The total railway capital of the roads of the country, as reported to the Interstate Commerce Commission for the year ending June 30, 1910, aggregated $18,417,132,238. This capitalization was at the average rate of $76,444 per mile. The capitalization represented stock to the amount of $8,113,657,380, which is 44.05% of the total capitalization. This percentage for 1910 is nearly the minimum for the period since 1890. In 1900 the maximum percentage of 50.87% was reached. The average amount of stock per mile of line for 1910 was $34,046. This value has been slowly but steadily increasing since 1890, when it was $28,194 per mile. The total issue of stock is divided into common and preferred stock, of which the preferred stock for 1910 was $1,403,488,842, which was a little over 17% of the total. Preferred stock usually carries the right to a dividend at a fixed percentage, which dividend must be paid before any dividend can be declared on the common stock. Frequently, although not always, these dividends are cumulative, which means that if for a period of one or more years the railroad is unable to pay them, the defaulted dividends constitute a lien on the road which must be paid ultimately before dividends may be paid on the common stock. This stock therefore occupies an intermediate place between a bond and the common stock. It carries with it no authorization to foreclose and sell the road in order to secure a payment of either principal or interest, but, on the other hand, the interest or dividends, although definitely limited in amount, have a priority over the payment of any dividends on the common stock.
Although the capital stock per mile of line for the whole United States has been singularly uniform for a long period of years, which shows a uniformity in practice from year to year, there is a considerable variation, as might have been expected, in the capital stock per mile of line for railroads in the various groups. For example, the capital stock per mile of road in Group II, which includes New York, Pennsylvania, New Jersey, Delaware, and Maryland, is over $62,000 per mile.* On the other hand, in Groups V and IX, which include the Gulf States, together with Kentucky and Tennessee, the capital stock is less than $20,000 per mile. This is only what might have been expected, considering the relative general Wealth of the two sections. The percentage of the capital stock to the total capitalization, however, remains more nearly uniform. The lowest percentages are likewise in Groups V and IX. This indicates that although as a matter of fact the total capitalization per mile of road is less in these two groups than in any others, the issues of capital stock are a far less proportion of the total capitalization, and that the roads have been built chiefly on the capital obtained from the issue of bonds, probably subscribed more largely by non-residents. Although nearly the same disparity is shown in these two groups, and especially so for Group IX (Texas and Louisiana), regarding a low issue in bonds per mile of road, the percentage of the bond issue to the total capital is practically normal for these two groups.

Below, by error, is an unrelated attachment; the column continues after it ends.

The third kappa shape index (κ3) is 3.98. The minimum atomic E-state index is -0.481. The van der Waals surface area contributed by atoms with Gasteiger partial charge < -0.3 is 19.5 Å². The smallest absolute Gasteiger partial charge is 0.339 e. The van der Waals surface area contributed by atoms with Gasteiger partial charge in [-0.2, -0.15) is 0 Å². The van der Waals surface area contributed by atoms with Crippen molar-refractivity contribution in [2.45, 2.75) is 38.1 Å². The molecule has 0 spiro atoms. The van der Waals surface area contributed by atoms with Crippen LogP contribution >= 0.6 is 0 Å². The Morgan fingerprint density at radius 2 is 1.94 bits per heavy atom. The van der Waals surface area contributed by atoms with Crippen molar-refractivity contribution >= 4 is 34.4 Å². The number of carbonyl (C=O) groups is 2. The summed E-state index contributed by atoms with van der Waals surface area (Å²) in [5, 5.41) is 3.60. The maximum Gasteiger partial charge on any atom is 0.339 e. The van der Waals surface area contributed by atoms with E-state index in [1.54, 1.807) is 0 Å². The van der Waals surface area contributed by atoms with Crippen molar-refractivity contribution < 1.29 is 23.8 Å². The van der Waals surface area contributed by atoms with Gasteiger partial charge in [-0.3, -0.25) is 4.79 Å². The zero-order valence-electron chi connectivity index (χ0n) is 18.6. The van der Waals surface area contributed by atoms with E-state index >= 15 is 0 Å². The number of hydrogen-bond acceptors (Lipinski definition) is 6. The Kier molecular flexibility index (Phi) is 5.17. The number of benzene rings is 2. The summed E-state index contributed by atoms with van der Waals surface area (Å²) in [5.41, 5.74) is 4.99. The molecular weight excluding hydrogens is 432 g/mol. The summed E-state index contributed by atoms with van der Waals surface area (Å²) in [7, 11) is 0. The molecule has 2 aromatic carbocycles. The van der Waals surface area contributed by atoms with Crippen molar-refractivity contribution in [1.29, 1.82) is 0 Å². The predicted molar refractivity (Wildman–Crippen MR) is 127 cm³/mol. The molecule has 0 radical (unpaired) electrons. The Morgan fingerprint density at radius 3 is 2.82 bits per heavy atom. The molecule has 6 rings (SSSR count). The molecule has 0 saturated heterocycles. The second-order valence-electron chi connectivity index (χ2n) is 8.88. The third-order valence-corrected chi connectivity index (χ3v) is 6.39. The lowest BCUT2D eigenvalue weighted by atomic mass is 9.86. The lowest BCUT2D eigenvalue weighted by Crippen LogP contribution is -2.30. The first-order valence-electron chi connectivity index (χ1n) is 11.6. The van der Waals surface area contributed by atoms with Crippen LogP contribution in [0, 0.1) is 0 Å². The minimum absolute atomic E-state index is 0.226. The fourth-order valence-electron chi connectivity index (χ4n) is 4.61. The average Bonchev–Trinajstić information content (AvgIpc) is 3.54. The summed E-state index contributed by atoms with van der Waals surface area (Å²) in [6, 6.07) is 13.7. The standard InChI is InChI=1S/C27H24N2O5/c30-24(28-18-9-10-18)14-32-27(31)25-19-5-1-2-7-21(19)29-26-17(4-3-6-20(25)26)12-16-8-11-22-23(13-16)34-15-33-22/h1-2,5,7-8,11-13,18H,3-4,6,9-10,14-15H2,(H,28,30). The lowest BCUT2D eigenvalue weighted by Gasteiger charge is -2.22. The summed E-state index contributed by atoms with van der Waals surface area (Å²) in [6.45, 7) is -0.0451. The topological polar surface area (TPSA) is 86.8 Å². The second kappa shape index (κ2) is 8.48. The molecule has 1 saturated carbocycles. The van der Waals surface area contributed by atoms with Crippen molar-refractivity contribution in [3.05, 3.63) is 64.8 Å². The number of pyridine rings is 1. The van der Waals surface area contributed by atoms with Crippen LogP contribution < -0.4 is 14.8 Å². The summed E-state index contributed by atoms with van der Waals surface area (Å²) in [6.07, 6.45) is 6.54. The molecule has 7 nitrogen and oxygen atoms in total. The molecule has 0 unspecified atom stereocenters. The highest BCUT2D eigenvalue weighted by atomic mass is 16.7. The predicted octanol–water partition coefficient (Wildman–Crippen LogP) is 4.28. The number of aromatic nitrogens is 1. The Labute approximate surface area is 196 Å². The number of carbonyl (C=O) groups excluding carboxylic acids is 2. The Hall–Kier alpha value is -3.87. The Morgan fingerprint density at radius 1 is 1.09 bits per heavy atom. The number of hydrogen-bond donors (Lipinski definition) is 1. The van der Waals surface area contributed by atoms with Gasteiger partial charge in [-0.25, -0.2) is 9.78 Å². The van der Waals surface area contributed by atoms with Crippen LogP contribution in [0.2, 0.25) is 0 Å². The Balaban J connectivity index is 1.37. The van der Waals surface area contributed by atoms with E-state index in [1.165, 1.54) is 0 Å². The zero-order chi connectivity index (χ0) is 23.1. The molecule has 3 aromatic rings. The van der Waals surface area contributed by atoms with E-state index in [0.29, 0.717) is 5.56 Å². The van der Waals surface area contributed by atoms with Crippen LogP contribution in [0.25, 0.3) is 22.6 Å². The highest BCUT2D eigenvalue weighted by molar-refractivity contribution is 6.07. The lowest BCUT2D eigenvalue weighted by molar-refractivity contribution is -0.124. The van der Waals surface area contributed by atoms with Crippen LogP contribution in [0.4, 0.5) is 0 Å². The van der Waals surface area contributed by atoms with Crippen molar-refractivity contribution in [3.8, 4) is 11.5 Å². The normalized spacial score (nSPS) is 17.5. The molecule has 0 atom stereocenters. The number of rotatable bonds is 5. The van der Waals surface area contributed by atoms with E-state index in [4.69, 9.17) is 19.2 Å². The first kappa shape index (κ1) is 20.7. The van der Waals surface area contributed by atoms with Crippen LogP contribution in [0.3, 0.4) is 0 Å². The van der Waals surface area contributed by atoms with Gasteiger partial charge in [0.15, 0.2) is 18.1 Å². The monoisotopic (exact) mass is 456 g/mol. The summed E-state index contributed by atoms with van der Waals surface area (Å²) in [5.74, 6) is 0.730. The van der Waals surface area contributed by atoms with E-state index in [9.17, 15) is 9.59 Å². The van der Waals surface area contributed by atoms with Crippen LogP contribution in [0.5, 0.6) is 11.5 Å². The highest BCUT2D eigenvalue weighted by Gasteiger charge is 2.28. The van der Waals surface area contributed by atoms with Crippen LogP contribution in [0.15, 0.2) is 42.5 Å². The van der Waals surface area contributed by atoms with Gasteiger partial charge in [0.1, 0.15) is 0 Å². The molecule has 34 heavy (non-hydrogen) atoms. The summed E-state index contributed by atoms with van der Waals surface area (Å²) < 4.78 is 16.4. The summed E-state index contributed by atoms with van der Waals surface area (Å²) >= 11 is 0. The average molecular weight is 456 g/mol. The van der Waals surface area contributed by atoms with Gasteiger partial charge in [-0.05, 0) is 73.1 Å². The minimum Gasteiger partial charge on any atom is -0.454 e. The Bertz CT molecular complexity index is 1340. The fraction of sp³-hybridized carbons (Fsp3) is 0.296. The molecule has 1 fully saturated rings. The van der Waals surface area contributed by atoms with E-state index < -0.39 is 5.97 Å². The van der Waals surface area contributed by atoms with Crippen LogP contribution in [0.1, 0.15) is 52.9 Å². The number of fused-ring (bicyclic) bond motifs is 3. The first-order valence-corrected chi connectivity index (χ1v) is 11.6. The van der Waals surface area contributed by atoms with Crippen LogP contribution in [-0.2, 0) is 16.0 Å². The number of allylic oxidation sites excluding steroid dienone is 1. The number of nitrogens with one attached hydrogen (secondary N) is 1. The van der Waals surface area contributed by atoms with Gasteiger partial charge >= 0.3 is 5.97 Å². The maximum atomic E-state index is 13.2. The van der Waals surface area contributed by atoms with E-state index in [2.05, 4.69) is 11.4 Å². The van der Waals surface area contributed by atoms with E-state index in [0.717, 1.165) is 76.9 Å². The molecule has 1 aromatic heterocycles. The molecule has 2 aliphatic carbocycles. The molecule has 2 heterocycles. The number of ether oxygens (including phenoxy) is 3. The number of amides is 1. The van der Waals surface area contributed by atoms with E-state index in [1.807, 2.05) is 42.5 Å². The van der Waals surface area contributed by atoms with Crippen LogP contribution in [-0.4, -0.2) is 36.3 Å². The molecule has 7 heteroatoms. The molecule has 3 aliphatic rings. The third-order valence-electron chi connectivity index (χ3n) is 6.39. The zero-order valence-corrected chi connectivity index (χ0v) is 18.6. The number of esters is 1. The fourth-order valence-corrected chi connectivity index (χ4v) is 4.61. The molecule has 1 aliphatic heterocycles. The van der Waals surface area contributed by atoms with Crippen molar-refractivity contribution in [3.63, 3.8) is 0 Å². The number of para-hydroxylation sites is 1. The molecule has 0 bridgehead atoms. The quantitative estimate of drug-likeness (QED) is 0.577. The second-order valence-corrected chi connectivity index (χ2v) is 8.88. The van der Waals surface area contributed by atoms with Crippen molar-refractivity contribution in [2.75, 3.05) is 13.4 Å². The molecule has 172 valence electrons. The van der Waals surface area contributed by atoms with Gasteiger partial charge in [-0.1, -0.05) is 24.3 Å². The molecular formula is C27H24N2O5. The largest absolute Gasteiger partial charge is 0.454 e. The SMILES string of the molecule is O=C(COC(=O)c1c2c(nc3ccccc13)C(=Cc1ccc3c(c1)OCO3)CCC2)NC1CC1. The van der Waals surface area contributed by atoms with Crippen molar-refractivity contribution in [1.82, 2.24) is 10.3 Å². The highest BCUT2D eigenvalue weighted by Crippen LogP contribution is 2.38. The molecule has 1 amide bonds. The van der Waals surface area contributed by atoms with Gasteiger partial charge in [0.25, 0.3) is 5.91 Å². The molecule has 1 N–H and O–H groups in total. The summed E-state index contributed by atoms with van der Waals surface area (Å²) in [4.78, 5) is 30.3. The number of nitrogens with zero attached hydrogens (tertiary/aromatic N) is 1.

The total funded debt, which usually is about 50% of the total capitalization, consists of ordinary Figures taken from 1904 I. C. C. report. They are still approximately relatively true. bonds, income bonds, equipment trust obligations, and miscellaneous obligations. An income bond is practically the same as preferred stock with cumulative dividends. They are issued only after ordinary bonds have been issued to as great an extent as is considered financially safe. The interest on these bonds is only payable after the interest on prior bonds has already been provided for.
Another type of bond which is frequently used during the reorganization of a bankrupt property is called a convertible bond. Such bonds carry a provision at some definite basis for their conversion into stock at the option of the holder.
Equipment trust bonds are really chattel mortgages which are issued to pay for unusual expenditures in new equipment. Since the property which constitutes the security of such a mortgage has a short life and will undoubtedly become practically worthless in a comparatively short term of years, such bonds contain provision for a sinking-fund by which the principal will be returned in annual installments and become entirely repaid within the estimated period of the physical life of the equipment.
All of these special forms of bonds constitute about 20% of the total bonded indebtedness. The great bulk of the bonded indebtedness consists of the ordinary form of bond with a definite rate of interest and with the provision that, if the interest is not promptly paid, the holders of the bonds may apply to a court for the appointment of a receiver, who will be authorized to administer the road if it is considered possible that a new management might succeed in rendering the property financially solvent, or else to arrange for the sale of the road under foreclosure. A foreclosure sale may be ordered not only for the failure of the road to pay the principal at maturity, but also for failure to pay the interest when it is due. The law varies somewhat regarding the rights of bondholders, but usually a very small proportion of them, even one-tenth, may institute foreclosure proceedings.